>> Monday, October 05, 2009
Adam Liptak notes that this term's docket has a large number of cases about economic regulation:
There are other examples. While these cases tend to attract a lot less attention than "social issue" cases, they're very important, especially in this political and economic context. I agree that this increases the potential for confrontations between the Court and the political branches. They'll also give us a good idea about whether Sotomayor is less pro-business than the other more liberal members of the current Court.
By the time the justices left for their summer break in June, a majority of the cases they had agreed to hear — 24 of 45 — concerned business issues, according to a tally by the National Chamber Litigation Center of the United States Chamber of Commerce. The corresponding numbers last year were 16 of 42.
The nature of the cases has changed, too. In recent terms, the business docket was studded with cases about employment discrimination, federal pre-emption of injury suits and the environment. With the exception of a single employment case, all of those categories are missing.
In their stead, important questions about bankruptcy, corporate compensation, patents, antitrust and government oversight of the financial system will confront the justices.Free Enterprise Fund v. Public Company Accounting Oversight Board, No. 08-861, for instance, concerns an issue that has engaged the court since the New Deal: at what point does the lack of presidential control over independent agencies violate separation-of-powers principles?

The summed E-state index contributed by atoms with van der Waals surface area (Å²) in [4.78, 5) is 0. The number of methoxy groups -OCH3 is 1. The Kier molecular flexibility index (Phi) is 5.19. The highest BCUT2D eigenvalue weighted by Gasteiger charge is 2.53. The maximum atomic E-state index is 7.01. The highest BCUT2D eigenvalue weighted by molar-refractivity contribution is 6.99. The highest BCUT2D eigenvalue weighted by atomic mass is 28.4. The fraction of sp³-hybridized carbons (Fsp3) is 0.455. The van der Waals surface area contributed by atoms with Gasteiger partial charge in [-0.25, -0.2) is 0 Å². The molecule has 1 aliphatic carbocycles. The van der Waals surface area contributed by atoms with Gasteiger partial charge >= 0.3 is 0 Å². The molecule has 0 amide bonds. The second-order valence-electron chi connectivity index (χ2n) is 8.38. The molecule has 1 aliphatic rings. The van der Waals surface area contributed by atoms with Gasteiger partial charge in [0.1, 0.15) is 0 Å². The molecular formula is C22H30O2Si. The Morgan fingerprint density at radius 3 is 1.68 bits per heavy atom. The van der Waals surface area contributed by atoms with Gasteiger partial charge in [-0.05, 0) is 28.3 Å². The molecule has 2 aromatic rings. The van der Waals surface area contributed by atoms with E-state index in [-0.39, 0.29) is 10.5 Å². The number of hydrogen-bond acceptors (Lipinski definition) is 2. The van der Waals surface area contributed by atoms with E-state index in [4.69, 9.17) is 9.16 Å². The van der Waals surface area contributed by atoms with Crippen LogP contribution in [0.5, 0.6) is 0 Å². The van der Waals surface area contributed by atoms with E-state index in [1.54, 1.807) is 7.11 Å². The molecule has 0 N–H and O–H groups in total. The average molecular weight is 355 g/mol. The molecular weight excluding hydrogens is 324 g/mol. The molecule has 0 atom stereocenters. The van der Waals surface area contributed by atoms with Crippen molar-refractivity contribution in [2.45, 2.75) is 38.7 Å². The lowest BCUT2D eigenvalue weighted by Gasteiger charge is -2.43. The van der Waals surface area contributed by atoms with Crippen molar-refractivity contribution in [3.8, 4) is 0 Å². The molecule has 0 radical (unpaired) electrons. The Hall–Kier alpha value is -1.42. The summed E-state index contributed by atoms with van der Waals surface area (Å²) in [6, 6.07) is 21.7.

In Jones v. Harris Associates, No. 08-586, the Supreme Court will decide what role the courts should play in regulating the compensation paid to investment advisers for mutual funds. In affirming dismissal of the case, a unanimous three-judge panel of the United States Court of Appeals for the Seventh Circuit, in Chicago, said the issue was a variation on the much-discussed question of whether the markets could be trusted to set executive compensation.